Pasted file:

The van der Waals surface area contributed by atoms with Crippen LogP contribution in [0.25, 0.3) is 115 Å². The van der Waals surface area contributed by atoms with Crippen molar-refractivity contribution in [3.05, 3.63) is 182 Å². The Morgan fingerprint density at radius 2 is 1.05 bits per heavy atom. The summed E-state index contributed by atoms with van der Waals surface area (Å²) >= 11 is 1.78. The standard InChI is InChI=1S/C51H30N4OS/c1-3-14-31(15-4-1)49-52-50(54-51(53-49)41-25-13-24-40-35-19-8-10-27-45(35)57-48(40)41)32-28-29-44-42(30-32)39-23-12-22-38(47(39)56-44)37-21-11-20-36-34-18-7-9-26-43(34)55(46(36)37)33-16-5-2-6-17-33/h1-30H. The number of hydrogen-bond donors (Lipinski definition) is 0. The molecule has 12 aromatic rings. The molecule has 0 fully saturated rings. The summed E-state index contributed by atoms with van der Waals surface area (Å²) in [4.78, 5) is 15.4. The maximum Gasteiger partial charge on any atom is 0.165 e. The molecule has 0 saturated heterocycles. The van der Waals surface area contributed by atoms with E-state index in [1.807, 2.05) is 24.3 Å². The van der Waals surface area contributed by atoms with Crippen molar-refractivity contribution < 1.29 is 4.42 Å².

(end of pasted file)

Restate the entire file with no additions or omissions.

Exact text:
The van der Waals surface area contributed by atoms with Crippen LogP contribution in [0.25, 0.3) is 115 Å². The van der Waals surface area contributed by atoms with Crippen molar-refractivity contribution in [3.05, 3.63) is 182 Å². The Morgan fingerprint density at radius 2 is 1.05 bits per heavy atom. The summed E-state index contributed by atoms with van der Waals surface area (Å²) >= 11 is 1.78. The standard InChI is InChI=1S/C51H30N4OS/c1-3-14-31(15-4-1)49-52-50(54-51(53-49)41-25-13-24-40-35-19-8-10-27-45(35)57-48(40)41)32-28-29-44-42(30-32)39-23-12-22-38(47(39)56-44)37-21-11-20-36-34-18-7-9-26-43(34)55(46(36)37)33-16-5-2-6-17-33/h1-30H. The number of hydrogen-bond donors (Lipinski definition) is 0. The molecule has 12 aromatic rings. The molecule has 0 fully saturated rings. The summed E-state index contributed by atoms with van der Waals surface area (Å²) in [4.78, 5) is 15.4. The maximum Gasteiger partial charge on any atom is 0.165 e. The molecule has 0 saturated heterocycles. The van der Waals surface area contributed by atoms with E-state index in [1.807, 2.05) is 24.3 Å². The van der Waals surface area contributed by atoms with Crippen molar-refractivity contribution < 1.29 is 4.42 Å².